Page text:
15 Nathan W February 13, 2016 at 6:25 pm

That’s the first usage of metric I’ve seen which is obviously worse than imperial or other alternatives.

16 Ray Lopez February 13, 2016 at 8:15 pm

UTC is also used by computer programmers all over the world, for obvious reasons (version history repository stuff).

17 KevinH February 14, 2016 at 9:38 am

I once tried to switch all my clocks from EST to UTC… I lasted about a week

18 ChrisA February 14, 2016 at 7:07 am

Strange that this idea should be mooted now, when it is easier than ever to change between local time zones and UTC. Smart phones etc will instantly tell you what time zone you are in and also what time is it in UTC.

19 derek February 13, 2016 at 2:28 pm

Well it would be handy. Just ask someone the time, if they quote some UTC stuff, they get to be the first against the wall in the revolution.

20 So Much For Subtlety February 13, 2016 at 5:22 pm

UTC is clearly a good idea but the wrong standard. We should support a wider use of this idea. After all, people do business with people outside America too.

The only viable option is Greenwich Mean Time. For both historical and cultural reasons. Everyone, all over the world, ought to adopt it.

21 Artimus February 14, 2016 at 1:16 am

Not sure what you mean. UTC and GMT are the same time. Although GMT
actually a time zone and UTC is a time standard.

22 The Original D February 14, 2016 at 11:59 am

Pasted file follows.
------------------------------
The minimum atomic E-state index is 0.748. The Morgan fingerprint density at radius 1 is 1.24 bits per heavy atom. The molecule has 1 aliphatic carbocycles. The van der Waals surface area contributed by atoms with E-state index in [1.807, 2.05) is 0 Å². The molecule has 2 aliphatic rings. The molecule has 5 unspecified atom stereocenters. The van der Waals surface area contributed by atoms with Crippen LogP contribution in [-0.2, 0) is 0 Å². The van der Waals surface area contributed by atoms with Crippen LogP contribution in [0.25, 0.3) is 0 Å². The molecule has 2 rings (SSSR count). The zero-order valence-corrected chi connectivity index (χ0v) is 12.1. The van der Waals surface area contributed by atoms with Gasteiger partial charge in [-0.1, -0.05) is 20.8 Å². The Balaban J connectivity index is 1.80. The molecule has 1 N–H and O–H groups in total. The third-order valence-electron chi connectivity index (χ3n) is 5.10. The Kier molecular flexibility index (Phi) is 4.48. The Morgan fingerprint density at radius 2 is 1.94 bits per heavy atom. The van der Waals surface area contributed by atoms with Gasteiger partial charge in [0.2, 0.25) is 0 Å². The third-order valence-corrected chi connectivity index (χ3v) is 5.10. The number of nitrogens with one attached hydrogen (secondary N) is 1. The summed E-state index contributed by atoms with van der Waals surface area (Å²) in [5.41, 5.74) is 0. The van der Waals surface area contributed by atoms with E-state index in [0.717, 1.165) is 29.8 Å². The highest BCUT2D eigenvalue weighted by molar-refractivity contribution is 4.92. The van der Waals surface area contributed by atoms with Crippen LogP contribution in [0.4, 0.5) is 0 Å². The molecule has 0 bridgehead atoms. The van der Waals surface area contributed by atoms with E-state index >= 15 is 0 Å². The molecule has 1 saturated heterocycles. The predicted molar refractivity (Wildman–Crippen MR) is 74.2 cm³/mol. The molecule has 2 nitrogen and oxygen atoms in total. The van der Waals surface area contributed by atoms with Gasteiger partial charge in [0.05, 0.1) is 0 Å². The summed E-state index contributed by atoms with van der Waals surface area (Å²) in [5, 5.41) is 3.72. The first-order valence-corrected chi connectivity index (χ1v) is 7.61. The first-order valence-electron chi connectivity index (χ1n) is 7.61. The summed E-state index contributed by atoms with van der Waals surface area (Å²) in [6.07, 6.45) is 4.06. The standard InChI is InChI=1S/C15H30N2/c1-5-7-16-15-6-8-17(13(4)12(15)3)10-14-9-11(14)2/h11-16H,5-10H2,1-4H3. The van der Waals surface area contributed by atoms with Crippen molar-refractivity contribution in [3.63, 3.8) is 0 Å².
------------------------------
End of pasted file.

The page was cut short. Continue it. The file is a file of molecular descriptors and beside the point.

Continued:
SMFS is just signaling his loyalty to all things Anglo.

23 Donald Pretari February 13, 2016 at 5:40 pm

#3…It will get rid of jet lag.

24 Floccina February 13, 2016 at 8:12 pm

#1 Dirk is so bad on defense that even though he was really great on offence I cannot consider him, a great player.

25 Deek February 14, 2016 at 6:13 am

#3 – I quite often still use the sun to navigate. That’s made considerably harder when you don’t know at what time it should be in the south.

26 Ironman February 15, 2016 at 5:43 pm

#2: Little known fact – most of what we would recognize as public key encryption today was invented by early 20th century gamblers in St. Louis to get around restrictions on bookmaking for horse racing, where the encryption they developed was part of a legal strategy that would help them beat the rap in court.

It was only abandoned because the governor of Missouri intervened by using police force to stop organized horse racing altogether. It wouldn’t be invented again until World War 2, when British cryptographers worked out the basic system, but didn’t do much with it before the war ended and it was abandoned again. It wouldn’t be until the 1970s before the RSA method was developed and it stuck, thanks to the automation afforded by computer technology.

By contrast, the gamblers’ system of encryption was done by hand, where the public key that each gambler used was a badge that they literally wore in public! The bookmakers themselves did all the encryption….